Two samples were prepared for etching, with lengths 375 μm and 275 μm. They were placed in hydrochloric acid for 35 min for a target etch depth of 20 μm. The etched samples were removed from the acid and the mask was removed, then the samples were cleaned with water to eliminate any remaining acid on the sample and inside the holes, and then dried. The 275 μm sample was placed under the microscope; the expected two shortened wires are marked with the red line near the center of Fig. 4.

Fig. 4
figure4

Metamaterial resonator sample after etching two wires (indicated with red line)

Results

The transmission of both the 375 μm and 275 μm samples after etching was measured in the THz time domain spectroscopy system, as shown in Fig. 5.

Fig. 5
figure5

Transmission of wire array metamaterial resonators with two etched wires for (a) 375 μm length wires, and (b) 275 μm length wires

For both samples a new, narrow, resonance peak appears in the bandgap, as shown in Fig. 5. The samples used in Figs. 5(a) and Fig. 2(b) are both 375 μm long, permitting a direct comparison (the difference in transmission levels between the unetched regions and the etched regions is due to difference in experiment circumstances and laser power). It is clear that there is another new resonance peak located around 0.56 THz. Figure 5(b) is for a shorter sample where the resonance frequencies of the sample are below 0.71THz; however, there is another narrow resonance peak around 0.755 THz. These resonance peaks (0.56 THz for the 375 μm sample and 0.755 THz for the 275 μm sample) are the resonances of the shorter wires. From the resonance frequency eq. (1), the length of the shorter wires in the 375 μm sample can be determined to be around 355 μm, which is 20 μm shorter than the other wires of the sample and consistent with the range of the etching depths for the 35 min interval (10–30 μm). For the 275 μm sample the estimated length from the resonance frequency peak is around 260 μm, which is 15 μm shorter than the other wires of the sample and again consistent with the etching depth range.

Far field detection was used to determine the transmission of the whole sample (as one part). To map the field near the defects, we use a raster-scanning near-field photoconductive THz antenna (TeraSpike TD-800-Z-HR), excited by the same Ti:Sapphire laser, also using time-domain spectroscopy. The near field antenna measures the longitudinal field parallel to the wires, with a resolution up to 3 μm, but resolution is in practice limited by the distance from the sample and the decay of evanescent waves. This near field detector system (shown in Fig. 6) was used for measuring the transmission of the 275 μm wire array metamaterial sample.

Fig. 6
figure6

Terahertz near field detector system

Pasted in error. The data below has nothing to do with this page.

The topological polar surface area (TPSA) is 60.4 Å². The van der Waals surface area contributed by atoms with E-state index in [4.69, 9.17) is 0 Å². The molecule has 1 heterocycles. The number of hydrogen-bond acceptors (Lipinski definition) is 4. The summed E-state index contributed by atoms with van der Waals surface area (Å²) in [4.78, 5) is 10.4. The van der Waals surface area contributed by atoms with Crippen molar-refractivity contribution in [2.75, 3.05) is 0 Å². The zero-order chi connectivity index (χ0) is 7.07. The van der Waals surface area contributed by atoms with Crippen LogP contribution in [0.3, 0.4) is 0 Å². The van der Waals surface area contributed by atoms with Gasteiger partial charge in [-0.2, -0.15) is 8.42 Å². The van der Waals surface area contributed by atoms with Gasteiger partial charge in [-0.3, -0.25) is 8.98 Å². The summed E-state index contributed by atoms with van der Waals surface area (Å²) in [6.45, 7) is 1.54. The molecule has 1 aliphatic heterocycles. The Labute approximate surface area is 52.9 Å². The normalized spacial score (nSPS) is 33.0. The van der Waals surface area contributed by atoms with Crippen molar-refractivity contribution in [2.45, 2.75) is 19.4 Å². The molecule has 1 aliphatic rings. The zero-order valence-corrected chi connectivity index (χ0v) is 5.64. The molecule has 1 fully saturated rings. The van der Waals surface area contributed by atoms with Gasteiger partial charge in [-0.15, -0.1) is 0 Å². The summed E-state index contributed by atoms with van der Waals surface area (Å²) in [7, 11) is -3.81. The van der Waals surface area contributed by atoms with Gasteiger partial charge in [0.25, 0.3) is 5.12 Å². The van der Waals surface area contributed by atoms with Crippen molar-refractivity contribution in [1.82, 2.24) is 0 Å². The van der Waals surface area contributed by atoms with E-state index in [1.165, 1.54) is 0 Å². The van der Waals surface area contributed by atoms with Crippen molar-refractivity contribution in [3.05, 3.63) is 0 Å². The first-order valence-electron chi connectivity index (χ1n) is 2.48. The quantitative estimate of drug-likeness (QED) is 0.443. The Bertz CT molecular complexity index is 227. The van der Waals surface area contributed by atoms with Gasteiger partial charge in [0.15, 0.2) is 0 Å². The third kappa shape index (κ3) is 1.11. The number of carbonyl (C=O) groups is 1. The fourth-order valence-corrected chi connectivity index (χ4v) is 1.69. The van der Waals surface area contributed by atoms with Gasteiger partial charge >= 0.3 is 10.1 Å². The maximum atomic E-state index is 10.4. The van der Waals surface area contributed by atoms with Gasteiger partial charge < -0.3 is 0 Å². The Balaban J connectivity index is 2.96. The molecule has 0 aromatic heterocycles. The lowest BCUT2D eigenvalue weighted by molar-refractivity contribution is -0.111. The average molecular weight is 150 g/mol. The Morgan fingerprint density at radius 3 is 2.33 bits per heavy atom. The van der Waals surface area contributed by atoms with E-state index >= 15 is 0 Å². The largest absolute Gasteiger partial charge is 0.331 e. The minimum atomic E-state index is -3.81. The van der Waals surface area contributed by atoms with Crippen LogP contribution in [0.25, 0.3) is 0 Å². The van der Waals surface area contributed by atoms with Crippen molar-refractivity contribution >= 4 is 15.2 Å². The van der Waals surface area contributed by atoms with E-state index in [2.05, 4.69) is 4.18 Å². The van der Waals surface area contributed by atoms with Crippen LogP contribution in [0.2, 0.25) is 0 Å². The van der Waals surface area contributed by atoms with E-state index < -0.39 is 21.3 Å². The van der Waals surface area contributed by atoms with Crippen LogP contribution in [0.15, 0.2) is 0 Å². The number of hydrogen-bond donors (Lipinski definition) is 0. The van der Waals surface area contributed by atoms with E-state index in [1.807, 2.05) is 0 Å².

The near field was scanned over an area of 100 by 100 μm in the center of the sample (the square area with red borders shown in Fig. 7(a)) containing the area where the two shorter wires are located. This area was divided into 36 measurement points (a 6 by 6 array), the step between adjacent points was 20 μm. When the transmission was measured there was a noticeable increase in the transmission between 0.74 THz and 0.76 THz in the region where the shortened wires were located (the dark area (Fig. 7(b)).

Fig. 7
figure7

Illustration of (a) the 100 × 100μm area of the 275 μm length sample scanned using the near field detector (short wires indicated in red). b the region (the dark area) of increased transmission at frequencies around 0.75THz, in the vicinity of the short wires

The transmission spectra at all scanned points of the unmodified area were similar (see the red curve in Fig. 8). However, the transmission spectra at all points in the dark area (in Fig. 7b), where the two shorter wires are located, are different (see the blue curve in Fig. 8). In this region two combined resonance peaks can be seen, the first around 0.75THz and the second around 0.77THz.

Fig. 8
figure8

Transmission spectra at points across the metamaterial for unmodified wire region (red curve) and vicinity of the etched wire region (blue curve). The Black arrow indicates the resonance that appear after etching

The near field detection technique gives the ability to make spatial measurements as it scans point by point (this different measurement setup and technique is the reason for the substantial amplitude difference between Fig. 8 and Fig. 5). Two resonance peaks of the two shortened wires can be seen. This is because the etching process is not very accurate (as can be seen in Fig. 3, an etching time of 35 min can give etching depths ranging from 10 to 30 μm). This is expected to be the reason behind the appearance of two resonance peaks as the two shorter wires are not exactly the same length so their resonance frequencies are slightly different.